The project has been running since 2015 and in that time has seen great work achieved though the Lugg valley. A key task is fencing the river and providing alternative water sources for livestock. This is vital as large numbers of cattle using the river to drink from causes substantial erosion of the banks, destroys bankside vegetation and pollutes the water. The project has also helped with spreading wildflower seed to encourage greater wildflower diversity across the meadows within the valley, pollarding riverside trees to prolong their life and creating ponds as habitat for wildlife.
The further funding announced this month will allow more work to be done on farms including pond and wetland creation, further fencing, planting new hedges and native trees, meadow management and more.
Claire Spicer, Catchment Advisor for the Wye and Usk Foundation and Herefordshire Wildlife Trust said: “The last few months have been incredibly busy with fencing works, hedge creation, pond creation and tree planting. Over the past 12 months I have been able to support farmers install over 6km of fencing alongside streams and rivers to protect them, plant twenty native trees and create 1000m of new hedges.”
The River Lugg flows from its source in Powys through Presteigne and Leominster before merging with the River Wye at Mordiford, just outside of Hereford. The River Lugg supports a range of wildlife including otter, Atlantic salmon, brook lamprey, river lamprey and water crowfoot. The importance of the river for wildlife resulted in its designation as a Site of Specific Scientific Interest (SSSI), and a Special Area of Conservation (SAC) in its lower stretches.
Over 20 Lakes formed by gravel extraction lie in the floodplain of the River Lugg, forming crucial stop off sites for migrating birds, resting sites for wildfowl and breeding otter. Bodenham Lake is one of the largest of the gravel pit lakes and has been managed by Herefordshire Wildlife Trust and New Leaf Sustainable Development since 2016.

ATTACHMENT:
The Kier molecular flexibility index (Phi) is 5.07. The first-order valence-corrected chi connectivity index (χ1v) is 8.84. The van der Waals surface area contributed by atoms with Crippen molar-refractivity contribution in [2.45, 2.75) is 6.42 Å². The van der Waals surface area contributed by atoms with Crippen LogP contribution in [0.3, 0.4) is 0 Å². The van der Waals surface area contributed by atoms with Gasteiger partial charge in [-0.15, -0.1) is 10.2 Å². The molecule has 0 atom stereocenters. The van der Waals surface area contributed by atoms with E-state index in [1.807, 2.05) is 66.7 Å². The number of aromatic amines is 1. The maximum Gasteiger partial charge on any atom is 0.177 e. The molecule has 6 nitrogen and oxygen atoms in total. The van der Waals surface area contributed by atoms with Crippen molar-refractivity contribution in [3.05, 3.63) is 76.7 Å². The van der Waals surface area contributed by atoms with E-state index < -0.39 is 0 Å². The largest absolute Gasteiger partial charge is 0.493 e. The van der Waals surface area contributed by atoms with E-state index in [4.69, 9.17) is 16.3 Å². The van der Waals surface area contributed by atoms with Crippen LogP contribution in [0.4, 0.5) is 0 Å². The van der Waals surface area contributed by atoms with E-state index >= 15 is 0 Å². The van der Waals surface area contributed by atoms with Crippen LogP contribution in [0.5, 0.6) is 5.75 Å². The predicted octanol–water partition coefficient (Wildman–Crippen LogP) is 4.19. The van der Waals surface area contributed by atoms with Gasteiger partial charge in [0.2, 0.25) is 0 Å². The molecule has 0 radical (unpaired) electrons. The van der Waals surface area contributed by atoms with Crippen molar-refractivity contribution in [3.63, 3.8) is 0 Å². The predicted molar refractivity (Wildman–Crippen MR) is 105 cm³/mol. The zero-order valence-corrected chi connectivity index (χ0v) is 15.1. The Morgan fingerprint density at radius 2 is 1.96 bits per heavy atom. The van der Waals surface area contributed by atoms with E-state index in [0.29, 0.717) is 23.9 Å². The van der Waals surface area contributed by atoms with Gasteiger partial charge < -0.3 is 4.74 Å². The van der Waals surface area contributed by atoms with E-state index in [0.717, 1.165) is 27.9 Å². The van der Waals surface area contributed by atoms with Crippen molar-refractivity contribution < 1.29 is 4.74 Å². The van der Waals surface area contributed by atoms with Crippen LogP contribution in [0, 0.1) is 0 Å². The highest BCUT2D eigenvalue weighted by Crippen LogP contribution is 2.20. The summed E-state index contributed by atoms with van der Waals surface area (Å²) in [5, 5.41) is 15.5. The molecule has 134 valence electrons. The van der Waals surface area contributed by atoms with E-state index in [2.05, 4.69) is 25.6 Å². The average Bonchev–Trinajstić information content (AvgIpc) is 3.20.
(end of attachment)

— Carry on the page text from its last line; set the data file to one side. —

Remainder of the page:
Other nature reserves in the valley include the Lugg Meadows on the outskirts of the city and Oak Tree Farm, purchased by Herefordshire Wildlife Trust in 2020 and currently being restored into a wetland nature reserve.
Unfortunately, however, wildlife in the Lugg Valley is suffering from fragmented habitats and high levels of phosphate breaching thresholds set by the Water Framework Directive. High phosphate levels are causing eutrophication, a peak in algal blooms, which reduces the waters oxygen content. As of 2020, the failure of the River Lugg to reach its water quality targets means Herefordshire Council declared there is “limited scope for the approval of planning applications that give rise to additional damaging effects”.
Herefordshire Wildlife Trust hope that by continuing to work with landowners along the valley, with local communities and with partners including the Wye and Usk Foundation, the Lugg Valley can be significantly improved for wildlife and for people. The Trust’s Conservation Senior Manager Andrew Nixon said: “The Wildlife Trusts want to see 30% of land and water protected and managed for wildlife by 2030. In Herefordshire, restoring the habitats within the Lugg Valley is a key part achieving this. The valley has the potential to be a wonderful wetland landscape, teeming with wildlife, that people visit Herefordshire to explore and enjoy. Every new pond dug, tree planted and riverbank protected makes a difference so we are thrilled to have received further funding to enable Claire to keep supporting landowners to make these changes.”
Claire carries out free, confidential and impartial farm visits looking at soil health and analysing soil organic matter levels before creating a farm report with recommendations and options for support to create healthier, more wildlife-rich farms. For more information see: https://www.herefordshirewt.org/lowerluggvalley or contact Claire at: email@example.com